Hydrothermal Exploration of the Society Islands Hot-Spot

Chris German, Geology & Geophysics
Jeff Seewald, Marine Chemistry & Geochemistry
Sean Sylva , Marine Chemistry & Geochemistry


2015 OEI Funded Project


This project seeks to explore for and locate new sites of seafloor hydrothermal activity associated with the Society Islands hot-spot near Tahiti in the South Central Pacific Ocean.  The project is highly leveraged because two weeks of shiptime to conduct the work has already been offered aboard the RV Falkor in Spring 2016, provided by the Schmidt Ocean Institute who would also fund all costs for the WHOI AUV Sentry team to participate in the cruise, in support of our research, as part of SOI’s “facility-provider” funding model.  What is unique about the Society Islands as a target for hydrothermal exploration is that our recent US GEOTRACES work spanning the SE Pacific Ocean has revealed that both dissolved and particulate biogeochemical tracers extend all the way from the southern East Pacific Rise, for more than 4000km, to the vicinity of the Society Islands hot-spot.  While that result is already extraordinary and exciting for trace element geochemistry, what we can now ask is: Does the physical dispersion of the Southern EPR plume, replete with biogeochemical nutrients, also have the potential to transport larvae from the southern East Pacific Rise to the Society Island hot-spot and, if so, could they colonize any vents that are found there?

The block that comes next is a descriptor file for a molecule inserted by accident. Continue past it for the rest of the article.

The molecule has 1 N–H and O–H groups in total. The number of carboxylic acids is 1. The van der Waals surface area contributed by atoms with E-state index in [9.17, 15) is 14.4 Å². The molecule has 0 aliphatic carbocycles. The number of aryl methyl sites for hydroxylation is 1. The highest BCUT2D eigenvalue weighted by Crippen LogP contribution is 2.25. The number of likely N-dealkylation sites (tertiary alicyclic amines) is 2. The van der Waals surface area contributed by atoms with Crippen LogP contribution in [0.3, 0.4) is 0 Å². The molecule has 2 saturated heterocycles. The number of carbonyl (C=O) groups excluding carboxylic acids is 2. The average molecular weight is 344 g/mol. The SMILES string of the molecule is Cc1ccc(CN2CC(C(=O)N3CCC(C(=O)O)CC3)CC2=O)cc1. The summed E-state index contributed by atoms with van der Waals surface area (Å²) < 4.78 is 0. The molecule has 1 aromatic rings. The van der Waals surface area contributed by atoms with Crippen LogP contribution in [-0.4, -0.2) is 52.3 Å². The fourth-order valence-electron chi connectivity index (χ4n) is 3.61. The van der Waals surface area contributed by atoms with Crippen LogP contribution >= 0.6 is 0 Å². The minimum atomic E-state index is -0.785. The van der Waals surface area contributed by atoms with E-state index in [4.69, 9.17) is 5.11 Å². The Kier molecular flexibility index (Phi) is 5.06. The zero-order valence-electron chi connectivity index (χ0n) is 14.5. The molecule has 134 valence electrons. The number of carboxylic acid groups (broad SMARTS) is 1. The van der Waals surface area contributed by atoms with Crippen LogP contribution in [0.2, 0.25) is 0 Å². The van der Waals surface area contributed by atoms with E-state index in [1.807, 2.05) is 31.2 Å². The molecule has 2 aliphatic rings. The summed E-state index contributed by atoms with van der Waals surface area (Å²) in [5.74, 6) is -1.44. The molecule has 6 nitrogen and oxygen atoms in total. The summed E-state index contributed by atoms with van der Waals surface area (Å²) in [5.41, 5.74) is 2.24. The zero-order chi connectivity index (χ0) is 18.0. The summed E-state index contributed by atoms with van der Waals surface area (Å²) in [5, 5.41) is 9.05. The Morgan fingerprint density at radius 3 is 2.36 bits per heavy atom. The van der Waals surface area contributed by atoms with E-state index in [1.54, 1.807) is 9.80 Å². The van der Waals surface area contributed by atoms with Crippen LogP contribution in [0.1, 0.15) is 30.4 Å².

To answer that question, we first need to locate and characterize any active vent-sites within the Society Islands hot-spot area and we have already made a crucially important breakthrough.  In 2013, a lone CTD cast occupied above the sea-mount closest to port at the end of a 60 day US GEOTRACES cruise revealed compelling evidence (from both in situ sensors and Fe concentrations) for an active black smoker system – at a site where only diffuse flow had previously been reported when the same seamount was last visited in 1987, following an episode of seafloor volcanic eruptions.  We now know that an active high-temperature site exists.  Further, because it sits atop an active seamount, its location is already sufficiently constrained that we can immediately implement a well-established protocol with the Sentry AUV – an approach that will allow us to map and locate the source of venting, precisely, and then obtain first photographs of the vent-site together with any chemosynthetic ecosystem that it may host.  Over the course of a 2 week cruise we will also prospect for signs of hydrothermal venting in the water column at 5-9 additional hot-spot seamounts, leaving sufficient time to track at least one and ideally two more water-column hydrothermal plumes to their seafloor vent-source(s).  Ultimately, we seek to both locate new sites of venting and obtain sufficient supporting information to enable both ourselves and others to write compelling NSF research proposals to return to this area to conduct more detailed multi-disciplinary research programs in future using HOV Alvin and/or ROV Jason.